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Carpe Librum

Bookish conversation with author Samantha Wilcoxson.


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Historical Novel Society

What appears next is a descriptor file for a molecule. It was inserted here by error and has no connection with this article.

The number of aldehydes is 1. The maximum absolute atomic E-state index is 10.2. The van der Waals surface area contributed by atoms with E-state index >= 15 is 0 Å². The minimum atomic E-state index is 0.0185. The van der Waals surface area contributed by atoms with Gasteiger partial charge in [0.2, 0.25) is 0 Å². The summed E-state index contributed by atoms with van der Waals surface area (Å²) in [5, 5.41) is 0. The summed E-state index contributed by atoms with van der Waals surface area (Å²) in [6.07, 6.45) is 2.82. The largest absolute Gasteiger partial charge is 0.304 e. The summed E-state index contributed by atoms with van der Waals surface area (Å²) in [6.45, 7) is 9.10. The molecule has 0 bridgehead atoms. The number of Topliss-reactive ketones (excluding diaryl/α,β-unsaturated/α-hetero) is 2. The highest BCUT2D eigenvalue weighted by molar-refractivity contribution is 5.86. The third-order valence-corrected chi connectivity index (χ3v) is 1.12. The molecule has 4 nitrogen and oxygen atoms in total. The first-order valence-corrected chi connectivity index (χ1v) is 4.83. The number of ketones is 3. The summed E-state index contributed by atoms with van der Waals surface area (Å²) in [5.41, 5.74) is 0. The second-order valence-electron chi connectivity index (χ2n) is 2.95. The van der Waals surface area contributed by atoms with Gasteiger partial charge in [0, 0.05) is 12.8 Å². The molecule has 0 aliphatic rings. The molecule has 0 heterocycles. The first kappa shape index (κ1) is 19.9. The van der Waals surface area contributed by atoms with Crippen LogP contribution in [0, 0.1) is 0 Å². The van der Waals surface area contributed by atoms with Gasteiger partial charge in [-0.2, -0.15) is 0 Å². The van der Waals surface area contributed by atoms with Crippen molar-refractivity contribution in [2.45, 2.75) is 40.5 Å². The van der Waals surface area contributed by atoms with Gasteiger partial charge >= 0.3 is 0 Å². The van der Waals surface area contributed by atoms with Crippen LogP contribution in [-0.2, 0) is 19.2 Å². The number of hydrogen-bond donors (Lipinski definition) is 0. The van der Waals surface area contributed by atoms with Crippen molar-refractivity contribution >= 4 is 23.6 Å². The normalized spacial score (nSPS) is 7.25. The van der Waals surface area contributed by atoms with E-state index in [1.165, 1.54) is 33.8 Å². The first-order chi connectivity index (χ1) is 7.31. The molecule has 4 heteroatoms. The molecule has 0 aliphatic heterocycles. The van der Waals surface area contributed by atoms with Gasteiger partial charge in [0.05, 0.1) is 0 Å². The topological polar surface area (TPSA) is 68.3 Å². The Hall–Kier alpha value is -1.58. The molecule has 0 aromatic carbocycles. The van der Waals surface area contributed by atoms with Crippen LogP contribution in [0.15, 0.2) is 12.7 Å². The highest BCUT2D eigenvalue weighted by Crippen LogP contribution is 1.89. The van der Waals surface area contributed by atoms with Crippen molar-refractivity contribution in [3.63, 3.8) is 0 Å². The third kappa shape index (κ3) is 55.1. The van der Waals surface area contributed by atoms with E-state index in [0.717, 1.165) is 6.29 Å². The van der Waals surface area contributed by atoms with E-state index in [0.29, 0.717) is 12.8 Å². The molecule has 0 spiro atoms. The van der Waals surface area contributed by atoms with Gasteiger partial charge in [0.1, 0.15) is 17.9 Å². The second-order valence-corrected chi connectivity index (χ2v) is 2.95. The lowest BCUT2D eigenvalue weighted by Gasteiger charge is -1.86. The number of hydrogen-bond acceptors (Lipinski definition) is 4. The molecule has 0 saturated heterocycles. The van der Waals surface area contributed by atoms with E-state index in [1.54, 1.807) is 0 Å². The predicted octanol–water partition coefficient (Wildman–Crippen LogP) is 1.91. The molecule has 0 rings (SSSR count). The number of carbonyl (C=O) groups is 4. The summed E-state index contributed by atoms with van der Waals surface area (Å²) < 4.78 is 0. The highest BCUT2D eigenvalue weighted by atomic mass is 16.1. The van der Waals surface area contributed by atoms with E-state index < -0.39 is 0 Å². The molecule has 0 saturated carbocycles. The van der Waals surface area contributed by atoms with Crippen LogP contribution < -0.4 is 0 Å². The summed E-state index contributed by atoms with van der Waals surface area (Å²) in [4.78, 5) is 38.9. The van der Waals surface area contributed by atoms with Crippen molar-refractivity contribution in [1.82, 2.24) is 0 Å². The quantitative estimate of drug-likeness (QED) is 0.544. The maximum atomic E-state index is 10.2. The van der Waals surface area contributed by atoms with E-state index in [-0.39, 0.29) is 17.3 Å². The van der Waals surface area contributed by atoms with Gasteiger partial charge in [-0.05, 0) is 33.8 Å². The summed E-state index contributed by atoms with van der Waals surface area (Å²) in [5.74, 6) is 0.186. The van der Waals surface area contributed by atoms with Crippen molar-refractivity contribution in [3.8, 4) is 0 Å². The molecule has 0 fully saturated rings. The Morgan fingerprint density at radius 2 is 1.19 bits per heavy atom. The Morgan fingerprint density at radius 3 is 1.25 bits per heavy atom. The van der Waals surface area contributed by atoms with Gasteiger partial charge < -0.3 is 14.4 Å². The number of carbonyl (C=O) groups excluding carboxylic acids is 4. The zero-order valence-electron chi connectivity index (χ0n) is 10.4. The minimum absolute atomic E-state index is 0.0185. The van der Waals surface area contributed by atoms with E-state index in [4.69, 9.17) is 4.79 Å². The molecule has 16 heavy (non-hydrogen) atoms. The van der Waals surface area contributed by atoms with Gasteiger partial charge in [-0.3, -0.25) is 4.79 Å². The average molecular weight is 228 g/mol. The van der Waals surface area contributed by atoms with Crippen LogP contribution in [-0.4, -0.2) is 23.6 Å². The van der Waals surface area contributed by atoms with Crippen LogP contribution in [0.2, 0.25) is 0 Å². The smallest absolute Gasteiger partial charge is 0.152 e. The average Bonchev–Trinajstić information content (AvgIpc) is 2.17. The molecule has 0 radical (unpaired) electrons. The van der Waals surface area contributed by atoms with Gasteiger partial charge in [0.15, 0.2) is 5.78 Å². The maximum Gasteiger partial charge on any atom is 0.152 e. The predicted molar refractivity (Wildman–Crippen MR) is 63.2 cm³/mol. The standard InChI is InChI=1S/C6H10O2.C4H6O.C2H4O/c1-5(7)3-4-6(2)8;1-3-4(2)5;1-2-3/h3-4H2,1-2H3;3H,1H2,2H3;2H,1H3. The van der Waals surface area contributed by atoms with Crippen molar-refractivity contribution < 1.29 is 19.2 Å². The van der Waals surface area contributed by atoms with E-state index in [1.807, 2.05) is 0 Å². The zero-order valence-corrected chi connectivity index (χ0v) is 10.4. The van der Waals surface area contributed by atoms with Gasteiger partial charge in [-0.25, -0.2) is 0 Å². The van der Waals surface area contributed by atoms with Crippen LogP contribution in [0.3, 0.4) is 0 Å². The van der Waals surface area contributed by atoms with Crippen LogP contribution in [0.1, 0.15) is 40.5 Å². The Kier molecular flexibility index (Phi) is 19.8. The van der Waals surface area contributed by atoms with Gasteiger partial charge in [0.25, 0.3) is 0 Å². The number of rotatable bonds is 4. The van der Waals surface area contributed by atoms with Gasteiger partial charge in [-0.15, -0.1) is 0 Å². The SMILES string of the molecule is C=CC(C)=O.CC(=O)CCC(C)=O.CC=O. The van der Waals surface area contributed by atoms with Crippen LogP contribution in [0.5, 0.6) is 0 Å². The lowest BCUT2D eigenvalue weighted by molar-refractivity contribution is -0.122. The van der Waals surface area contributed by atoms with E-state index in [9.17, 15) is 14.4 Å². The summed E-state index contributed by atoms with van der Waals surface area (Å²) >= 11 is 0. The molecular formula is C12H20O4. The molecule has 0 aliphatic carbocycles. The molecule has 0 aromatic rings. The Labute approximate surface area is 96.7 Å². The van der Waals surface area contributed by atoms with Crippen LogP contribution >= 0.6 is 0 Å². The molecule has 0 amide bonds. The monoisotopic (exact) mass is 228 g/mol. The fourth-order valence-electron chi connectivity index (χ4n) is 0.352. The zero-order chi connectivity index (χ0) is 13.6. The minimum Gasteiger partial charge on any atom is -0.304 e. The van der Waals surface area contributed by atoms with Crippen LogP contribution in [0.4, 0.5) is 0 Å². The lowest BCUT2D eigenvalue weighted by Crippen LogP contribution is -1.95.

The Sunne In Splendour - Sharon Kay Penman The only thing that I regret about this book is that I waited so long to read it. After reading this and Penman's Henry II & Eleanor trilogy, I have decided that I must devour all of her books and have a stack of them that I have now purchased. Penman brings these historical characters to life in a way that few others can. I cried in multiple chapters and still have what-ifs running through my head about this tragic end of the Plantagenet reign. I have to keep reminding myself, this all happened 500 years ago . . . you know what happens. It didn't matter, I still cried. Much as with her Devil's Brood novel where I mourned for each of Henry & Eleanor's children (and Henry himself) as they met their demise, I couldn't help hoping that she had somehow rewritten history and it was all going to turn out differently. Which brings me to the second thing that I love about Penman, she does not rewrite history. Other authors take literary license and twist things around to make them supposedly more interesting or shocking. Penman clearly does impeccable research and really tried to write the story as it could have happened. Obviously, there are many areas where gaps need to be filled, personalities created, and assumptions made, but this author brings people to life in a way that we believe they really could have been. She does not make the mistake that other authors make thinking that something about history needs to be changed to make it more interesting. The story of the Plantagenets is so tragic, romantic, and compelling. She respects that & realizes that nothing needs to be changed about it. Nothing that anyone could make up would compare to the true history of this family. Even though this novel was 944 pages long, I felt like it could have gone on even further and would not have been too much. This is the best book I have read about the Wars of the Roses, one of the best books I have read about anything. Penman goes into just enough detail of the battles that the reader can imagine being there and understand what was at stake for people of this period without giving so much that it becomes a military history. The real mastery in this novel is the character development. I feel like I now know Richard III and wish I could have been there to help him or comfort him in some way . . . or to take care of those damn Stanley's for him! You need to read this book.